How the U.S. Can Help Iranians Win Their Freedom

Dec. 11 2019

Born to upper-middle-class Marxist parents in the Islamic Republic, Shay Khatiri learned at school that America was the Great Satan and at home that it was “just as much a dictatorship as Iran,” and that both regimes were equally repressive. But Israel was a country toward which he had no negative feelings:

I never minded Israel. What I didn’t like was the Palestinians’ receiving aid from Iran while Iranians were starving. I had never met a Jewish person, but the regime hated Jews, so I grew to love them out of spite for the regime.

As for America, Khatiri’s attitudes diverged from his parents’ after the September 11 attacks, when he heard George W. Bush speak of bringing greater freedom to the Middle East. If the U.S. wanted democracy in the Muslim world, and the ayatollahs opposed it, Khatiri knew he sided with Washington. He eventually emigrated to Hungary—where he befriended a number of Israelis—and then to America. After explaining his political evolution, he suggests what his adopted country might to encourage the anti-regime sentiments in his homeland:

Democratization must come from within, . . . but it can’t always happen without foreign help. After several attempts by the Iranian people, it is now clear that the regime is too powerful for the people [to overthrow on their own]. We can begin with supporting labor unions and dissidents who are trying to make change happen from the inside.

In their correspondence, James Madison and Thomas Jefferson called the United States an “empire of liberty.” . . . Thomas Paine [likewise] said that the cause of America is, in a great measure, the cause of all mankind. America possesses many powers, but its power as a cause is the cheapest to spend and yet the most valuable, and has the greatest impact. This is something many of my friends and fellow students [in the U.S.] find bewildering. If only they could visit Iran.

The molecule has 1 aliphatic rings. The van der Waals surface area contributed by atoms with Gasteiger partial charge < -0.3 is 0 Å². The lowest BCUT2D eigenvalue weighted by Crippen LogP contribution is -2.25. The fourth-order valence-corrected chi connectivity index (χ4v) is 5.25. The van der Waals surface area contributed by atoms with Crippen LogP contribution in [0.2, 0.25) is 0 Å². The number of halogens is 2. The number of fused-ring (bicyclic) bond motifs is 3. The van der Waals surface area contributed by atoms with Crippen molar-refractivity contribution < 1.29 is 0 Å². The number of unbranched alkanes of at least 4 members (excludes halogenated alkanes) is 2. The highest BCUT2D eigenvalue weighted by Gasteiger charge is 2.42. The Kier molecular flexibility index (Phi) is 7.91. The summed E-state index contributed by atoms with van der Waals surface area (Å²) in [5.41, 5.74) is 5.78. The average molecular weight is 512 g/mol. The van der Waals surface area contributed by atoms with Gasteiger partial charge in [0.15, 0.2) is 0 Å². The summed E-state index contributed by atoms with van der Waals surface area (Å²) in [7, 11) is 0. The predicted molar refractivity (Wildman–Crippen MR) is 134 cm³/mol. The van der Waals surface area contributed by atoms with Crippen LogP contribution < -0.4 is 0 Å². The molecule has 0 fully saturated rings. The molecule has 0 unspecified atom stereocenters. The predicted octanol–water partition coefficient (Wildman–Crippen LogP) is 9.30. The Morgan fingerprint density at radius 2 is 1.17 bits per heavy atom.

Read more at American Interest

More about: Democracy, George W. Bush, Iran, U.S. Foreign policy


When It Comes to Peace with Israel, Many Saudis Have Religious Concerns

Sept. 22 2023

While roughly a third of Saudis are willing to cooperate with the Jewish state in matters of technology and commerce, far fewer are willing to allow Israeli teams to compete within the kingdom—let alone support diplomatic normalization. These are just a few results of a recent, detailed, and professional opinion survey—a rarity in Saudi Arabia—that has much bearing on current negotiations involving Washington, Jerusalem, and Riyadh. David Pollock notes some others:

When asked about possible factors “in considering whether or not Saudi Arabia should establish official relations with Israel,” the Saudi public opts first for an Islamic—rather than a specifically Saudi—agenda: almost half (46 percent) say it would be “important” to obtain “new Israeli guarantees of Muslim rights at al-Aqsa Mosque and al-Haram al-Sharif [i.e., the Temple Mount] in Jerusalem.” Prioritizing this issue is significantly more popular than any other option offered. . . .

This popular focus on religion is in line with responses to other controversial questions in the survey. Exactly the same percentage, for example, feel “strongly” that “our country should cut off all relations with any other country where anybody hurts the Quran.”

By comparison, Palestinian aspirations come in second place in Saudi popular perceptions of a deal with Israel. Thirty-six percent of the Saudi public say it would be “important” to obtain “new steps toward political rights and better economic opportunities for the Palestinians in the West Bank and Gaza.” Far behind these drivers in popular attitudes, surprisingly, are hypothetical American contributions to a Saudi-Israel deal—even though these have reportedly been under heavy discussion at the official level in recent months.

Therefore, based on this analysis of these new survey findings, all three governments involved in a possible trilateral U.S.-Saudi-Israel deal would be well advised to pay at least as much attention to its religious dimension as to its political, security, and economic ones.

Read more at Washington Institute for Near East Policy

More about: Islam, Israel-Arab relations, Saudi Arabia, Temple Mount